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What to Eat Before a Run

Find out what and when to eat before high-intensity, race pace and recovery runs – as well as races. Most of us have no problem devoting time to thinking about what we’re going to eat after a run. In fact, it’s pretty much the only thing we do think about during the last half an hour or so of a run, when the idea of the full English or 16in pizza to follow is the main factor in finishing with negative splits. Likewise, planning what to eat during a run is something that many runners will spend a lot of time on. Gels, energy bars, sports drinks, electrolyte tabs – they’re all commonly found in the pockets, backpacks and belts of serious runners, who will plan when to take each of them down to the exact minute or mile of their run. However, when it comes to what to eat before a run, it’s common for people to be more blasé, grabbing their trainers and heading out the door at lunchtime, straight after work or first thing in the morning, with little thought to when or what they last ate. Not only can that attitude lead to some gastrointestinal, ahem,…
Matcha
April 19, 2021
Articles

29 Running Tips To Help You Become A Better Runner

Our expert guide will help you become a better, stronger and injury-proof runner, whether you’re a veteran or just starting out We humans rose to the top of the food chain because our big brains helped us out-smart both predators and prey. Stands to reason, right? But it might actually be our heart, lungs and legs that allowed our brains to get so big in the first place. As a species, we are really good at running. Indeed, our capacity to run for hours on end is incredibly rare in the animal kingdom, and it’s possible that we are only here today because our ancestors evolved this ability as a hunting tactic to exhaust even the bigger and stronger prey trying to escape them. The endurance running hypothesis, a well-studied field of anthropology and human evolution, claims it was our long-distance running ability that gave these small groups of hunter-gatherers the essential animal fats and protein that allowed them not only to survive, but to thrive. These days our survival doesn’t depend on an ability to out-last a mammoth, but regular running will increase your life expectancy as well as your life quality. It will make you fitter, healthier and…
Matcha
April 6, 2021
Articles

The 11 Best Running Books

Be inspired and pick up some valuable insight with these top running reads. Even the most obsessed runners can only spend at most a few hours running every day, which leaves a lot of time to fill. Sure, you might “work”, and occasionally need to “sleep” and “eat”, but there will be plenty of free time left where you need something to do that isn’t running. So why not pick up one of these excellent books and use that time to read about running? Running With The Kenyans: Discovering The Secrets Of The Fastest People On Earth In Way Of The Runner, Adharanand Finn explored a largely unknown running culture in Japan, but the world is well aware of the prowess of Kenyan runners, having watched them triumph in Olympic events and major marathons for many years. To write Running With The Kenyans, Finn moved to Kenya and trained with the country’s elites to try and discover the secrets of their speed – but the book is also an inspiring account of his travels and training for his first marathon. “I loved Adharanand Finn’s Running With The Kenyans,” says professional ultramarathon runner and Hoka One One athlete Tom Evans. "I…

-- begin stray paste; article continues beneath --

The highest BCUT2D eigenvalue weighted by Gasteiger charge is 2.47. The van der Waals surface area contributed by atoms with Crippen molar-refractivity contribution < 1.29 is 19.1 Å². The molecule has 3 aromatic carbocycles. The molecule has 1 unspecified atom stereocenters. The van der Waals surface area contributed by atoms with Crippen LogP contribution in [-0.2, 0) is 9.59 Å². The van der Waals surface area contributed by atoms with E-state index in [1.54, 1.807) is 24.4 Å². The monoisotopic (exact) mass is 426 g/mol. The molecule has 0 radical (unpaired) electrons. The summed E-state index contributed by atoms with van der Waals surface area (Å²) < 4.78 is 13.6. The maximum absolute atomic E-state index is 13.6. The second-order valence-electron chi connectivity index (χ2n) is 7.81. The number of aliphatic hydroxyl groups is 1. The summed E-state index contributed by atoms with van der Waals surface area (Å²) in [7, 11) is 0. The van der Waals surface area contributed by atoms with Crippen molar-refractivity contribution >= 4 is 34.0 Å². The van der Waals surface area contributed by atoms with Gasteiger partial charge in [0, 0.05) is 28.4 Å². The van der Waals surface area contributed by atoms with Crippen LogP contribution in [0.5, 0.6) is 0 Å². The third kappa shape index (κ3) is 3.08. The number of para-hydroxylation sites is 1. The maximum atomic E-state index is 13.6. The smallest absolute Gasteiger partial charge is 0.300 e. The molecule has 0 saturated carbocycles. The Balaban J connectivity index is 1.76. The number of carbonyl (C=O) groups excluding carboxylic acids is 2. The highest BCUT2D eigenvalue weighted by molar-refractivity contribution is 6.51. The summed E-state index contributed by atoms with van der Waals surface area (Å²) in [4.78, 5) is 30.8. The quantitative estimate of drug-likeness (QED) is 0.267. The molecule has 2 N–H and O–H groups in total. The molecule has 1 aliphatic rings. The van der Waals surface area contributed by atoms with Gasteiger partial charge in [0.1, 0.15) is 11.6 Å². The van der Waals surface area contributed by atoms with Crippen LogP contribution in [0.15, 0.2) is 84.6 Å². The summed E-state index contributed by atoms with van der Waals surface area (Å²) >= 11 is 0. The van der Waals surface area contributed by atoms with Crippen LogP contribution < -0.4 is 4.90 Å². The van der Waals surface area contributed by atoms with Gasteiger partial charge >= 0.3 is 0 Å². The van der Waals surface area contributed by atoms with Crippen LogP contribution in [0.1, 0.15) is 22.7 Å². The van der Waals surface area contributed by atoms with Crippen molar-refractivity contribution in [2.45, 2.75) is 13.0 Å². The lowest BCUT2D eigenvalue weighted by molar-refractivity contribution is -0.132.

Matcha
March 30, 2021
Articles

Keep Your Fingers and Toes Warm on Winter Hikes

Cold fingers and toes cause quick misery in the backcountry. The key to feeling as warm as possible is keeping your digits toasty. Take care of your hands and feet and you’ll have a much more pleasant winter camping experience.The numbness you feel in your extremities when you get cold results from a lack of blood flow and stressed nerves. There is no set temperature at which this happens, since blood circulation varies from person to person, but it can be expedited by restrictive clothing, wetness, or lack of insulation. Combat the cold with these quick-and-easy remedies:• Cover your head. Wear a hat that goes over your ears. Keeping your whole body warm is the first step to maintaining bloodflow to the extremities.• Swap out damp socks and glove liners. Sweaty, wet liners and socks will keep you feeling cold and can cause frostbite, so change into dedicated dry pairs at camp.• Loosen your boots. Tight footwear can cut off circulation. Go for a relaxed fit in camp, but tie your laces so you don’t trip.• Use toe and hand warmers. Toe warmers with sticky bottoms work great, as they’ll stay in your gloves or footwear. Stick them on top…
Matcha
March 16, 2021
Articles

Expanding Horizons

La Baguette, the tiny coffee shop at the base of Revelstoke Mountain Resort, is routinely bustling at 8:00 a.m. Six young women from B.C. and Alberta crowd around a table with gear tucked at their feet, preparing to head out of bounds into the RMR backcountry for a Girls Do Ski ski touring course. They earnestly lean in to hear over the buzz as pro skier Leah Evans welcomes them to the experience they’re about to have and praises them for showing up to expand their horizons. Evans, founder and head coach of Girls Do Ski, asks the group their goals for the two-day course. It’s not just a formality, or a method of easing them into the day—Evans listens intently so that she can tailor her coaching to each of their needs. The girls’ answers range from wanting to understand how to navigate terrain and learn processes for making decisions to becoming contributing members of a group in the backcountry. Their motivations echo industry survey findings that women face four major hurdles when entering a new sport: intimidation and lack of confidence, inadequate knowledge of gear, uncertainty in how to plan outdoor outings, and cost. Even with adding courses…
Matcha
March 9, 2021
Articles

Revelstoked